Computer Networks by Clive Gifford


Computer Networks by Clive Gifford

Computer Networks looks at how computer technology has changed the way we work, communicate, learn and have fun. Find out all about the World Wide Web, search engines, email, social media - all of which have become part of our everyday lives. The bright and engaging design guides readers with clear explanations of websites and webpages, search engines and email systems. Online security is key in digital learning and advice is included on staying safe online. Practical activities give readers activities to try at home to help reinforce learning and are not linked to specific software or operating systems. Features give real-world anecdotes from the world of information technology. Computer Hero features look at the forerunners of digital technology that have paved the way for scientists today.

About the Author

Clive Gifford

Clive Gifford is a highly experienced journalist and author with over 70 books in print and more than 800 features and stories written for adults and children.

Clive is an unusual author who likes to work in both fiction and non-fiction. Perhaps this reflects his unusual life which, so far, has seen him travel through 47 countries, be held hostage in Colombia, go parachuting, coach several sports and run a computer games company.

Clive Gifford is an award-winning author of more than 150 books for children and adults. His book, Eye Benders, published by Ivy Kids, won the 2014 Royal Society Young People’s Book Prize. This is Not a Science Book is the follow-up to the best-selling This is Not a Maths Book, also published by Ivy Kids, which won the Primary, Secondary & Tertiary Education Award at the British Book Design and Production Awards 2015.

Is your new book This is Not a Science Book a science book or what?

Ahhh, that would be telling! I can tell you what it is not and that’s a stuffy school science textbook. It is an entertaining activities book with lots of drawing, investigating, colouring-in, project making and puzzling to be done but it does show how all around you, science is constantly happening.

The book is packed with surprising facts and phenomena and activities to scramble your brain with visual illusions and tricks. Why not have a look yourselves, then you can tell me whether the book is out science or about fun or, a lot of both.

Where do you live?

I live in a large three-storey tumbledown house on the very edge of Manchester. It's pretty old - I think it was built in 1906 - and there always seems to be bits of it falling off! It overlooks the Mersey Valley and I can cycle through countryside and canal paths to get to the centre of Manchester.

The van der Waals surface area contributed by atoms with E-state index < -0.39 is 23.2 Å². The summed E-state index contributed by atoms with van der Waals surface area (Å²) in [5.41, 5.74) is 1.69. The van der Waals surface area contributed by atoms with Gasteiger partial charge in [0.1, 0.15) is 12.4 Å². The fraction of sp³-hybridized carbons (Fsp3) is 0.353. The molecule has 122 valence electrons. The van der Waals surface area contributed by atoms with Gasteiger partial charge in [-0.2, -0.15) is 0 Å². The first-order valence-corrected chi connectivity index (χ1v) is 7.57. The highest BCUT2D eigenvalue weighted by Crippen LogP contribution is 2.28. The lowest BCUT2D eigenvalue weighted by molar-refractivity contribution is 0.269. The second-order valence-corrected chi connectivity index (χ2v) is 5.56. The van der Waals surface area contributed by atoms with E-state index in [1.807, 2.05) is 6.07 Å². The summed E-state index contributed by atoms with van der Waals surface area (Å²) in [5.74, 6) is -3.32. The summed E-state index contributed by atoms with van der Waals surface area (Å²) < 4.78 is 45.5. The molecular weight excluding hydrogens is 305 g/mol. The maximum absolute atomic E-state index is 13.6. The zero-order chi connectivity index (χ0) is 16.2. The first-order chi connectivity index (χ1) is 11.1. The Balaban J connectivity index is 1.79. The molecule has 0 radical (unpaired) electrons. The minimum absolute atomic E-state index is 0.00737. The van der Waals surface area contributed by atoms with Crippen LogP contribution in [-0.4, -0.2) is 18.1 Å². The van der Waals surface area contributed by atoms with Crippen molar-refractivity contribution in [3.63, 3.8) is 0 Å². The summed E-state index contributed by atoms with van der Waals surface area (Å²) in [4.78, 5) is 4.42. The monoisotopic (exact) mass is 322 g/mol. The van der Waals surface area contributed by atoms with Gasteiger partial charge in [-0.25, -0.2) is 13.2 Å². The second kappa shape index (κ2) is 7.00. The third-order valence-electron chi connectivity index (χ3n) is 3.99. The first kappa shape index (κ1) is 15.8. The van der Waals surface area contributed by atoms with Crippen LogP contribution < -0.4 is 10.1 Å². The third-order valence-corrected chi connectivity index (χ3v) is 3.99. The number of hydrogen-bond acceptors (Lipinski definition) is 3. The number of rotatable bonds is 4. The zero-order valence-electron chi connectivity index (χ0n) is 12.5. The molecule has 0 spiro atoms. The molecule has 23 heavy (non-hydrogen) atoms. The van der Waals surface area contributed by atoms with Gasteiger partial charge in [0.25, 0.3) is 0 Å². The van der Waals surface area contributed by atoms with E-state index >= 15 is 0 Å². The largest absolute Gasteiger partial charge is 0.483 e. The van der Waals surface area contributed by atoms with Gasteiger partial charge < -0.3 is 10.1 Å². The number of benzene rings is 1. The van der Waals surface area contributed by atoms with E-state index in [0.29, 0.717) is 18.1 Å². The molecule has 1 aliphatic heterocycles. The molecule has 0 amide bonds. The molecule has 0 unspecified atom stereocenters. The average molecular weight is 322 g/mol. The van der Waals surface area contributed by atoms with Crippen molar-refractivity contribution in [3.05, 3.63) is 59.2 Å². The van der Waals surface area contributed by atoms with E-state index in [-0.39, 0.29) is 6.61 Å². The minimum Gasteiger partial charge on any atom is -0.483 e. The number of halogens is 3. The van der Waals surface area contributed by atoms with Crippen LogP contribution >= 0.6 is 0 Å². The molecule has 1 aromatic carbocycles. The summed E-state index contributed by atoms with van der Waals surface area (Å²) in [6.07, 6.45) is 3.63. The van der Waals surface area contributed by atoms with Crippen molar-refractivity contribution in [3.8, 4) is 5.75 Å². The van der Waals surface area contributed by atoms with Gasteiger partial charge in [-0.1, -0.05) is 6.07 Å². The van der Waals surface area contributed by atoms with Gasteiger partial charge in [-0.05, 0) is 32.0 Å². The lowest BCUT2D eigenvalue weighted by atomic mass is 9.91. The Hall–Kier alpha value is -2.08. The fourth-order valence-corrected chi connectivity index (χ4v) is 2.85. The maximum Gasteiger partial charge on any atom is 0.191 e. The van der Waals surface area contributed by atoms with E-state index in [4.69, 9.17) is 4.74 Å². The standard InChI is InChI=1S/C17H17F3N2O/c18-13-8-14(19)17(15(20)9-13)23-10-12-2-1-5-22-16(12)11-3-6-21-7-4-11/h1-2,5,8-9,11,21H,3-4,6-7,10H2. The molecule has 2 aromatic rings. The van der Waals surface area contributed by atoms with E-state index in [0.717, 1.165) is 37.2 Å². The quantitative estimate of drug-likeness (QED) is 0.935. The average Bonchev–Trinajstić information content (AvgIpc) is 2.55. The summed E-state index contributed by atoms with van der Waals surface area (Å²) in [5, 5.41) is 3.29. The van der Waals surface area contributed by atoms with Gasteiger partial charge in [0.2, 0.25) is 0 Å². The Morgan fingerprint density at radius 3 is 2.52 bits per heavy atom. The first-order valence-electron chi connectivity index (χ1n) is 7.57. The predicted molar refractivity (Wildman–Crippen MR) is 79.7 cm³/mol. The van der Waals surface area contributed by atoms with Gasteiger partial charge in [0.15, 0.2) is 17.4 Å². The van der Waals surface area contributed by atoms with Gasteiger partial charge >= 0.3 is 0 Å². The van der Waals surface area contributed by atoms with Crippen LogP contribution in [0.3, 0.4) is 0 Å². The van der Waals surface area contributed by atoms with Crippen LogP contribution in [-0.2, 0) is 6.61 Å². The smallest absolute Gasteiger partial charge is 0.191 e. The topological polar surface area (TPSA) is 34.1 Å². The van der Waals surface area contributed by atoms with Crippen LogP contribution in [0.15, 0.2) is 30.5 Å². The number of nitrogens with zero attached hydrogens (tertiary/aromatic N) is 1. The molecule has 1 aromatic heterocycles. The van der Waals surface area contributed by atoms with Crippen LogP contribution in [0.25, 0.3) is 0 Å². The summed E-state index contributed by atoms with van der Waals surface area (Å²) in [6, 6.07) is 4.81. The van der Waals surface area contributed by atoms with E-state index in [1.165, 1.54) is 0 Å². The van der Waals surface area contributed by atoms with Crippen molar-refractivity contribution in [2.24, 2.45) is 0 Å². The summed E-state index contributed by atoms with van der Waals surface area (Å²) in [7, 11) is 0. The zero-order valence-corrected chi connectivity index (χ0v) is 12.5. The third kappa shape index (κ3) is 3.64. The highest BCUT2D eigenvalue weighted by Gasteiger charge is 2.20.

What do you carry with you when you travel for your writing?

I always carry a notebook and several pens (I am constantly losing pens) to jot down any ideas that spring to mind. I also carry a digital camera or my smartphone to snap pictures and a tiny MP3 player to record interviews. There’s always a pack of Post-It notes in one of my pockets to mark pages of books with useful information to return to, as well.

What is your favourite children's book ever?

That is a toughie! I can give you several favourites if that is okay, starting with the ‘Golden Compass/Northern Lights’ trilogy by Phillip Pullman which I think were truly magical examples of storytelling and David Almond’s ‘Skellig’ which is a truly beautiful story.

What is your greatest extravagance?

Books. No question. Every project I work on needs lots of books to research the subject and gives me the excuse to go to the bookshop and spend, spend, spend! I haven’t counted them but I reckon I’ve got over 7,000 books all littered round my house!

Do you still buy books at shops or do you get all your facts off the internet?

The Internet is, of course, very useful especially for checking and getting the most up to date statistic or snippet but the information on there often only tells a tiny part of the whole story. For a complete picture of how or why something works or more detail, I still think books and magazines are extremely important. I visit bookshops and use libraries all the time. The libraries in my area, Trafford, are excellent and we have an amazing old bookshop over in Sharston which has more than half a million old books!

What would you like to be if you weren't a writer?

Really good question! I really would have liked to have been a rock star but was lousy at playing the guitar. The other job I would have liked was to be a documentary film-maker.

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Book Info


32 pages
Interest Age: From 7


Clive Gifford
More books by Clive Gifford

Author's Website


Publication date

28th April 2016



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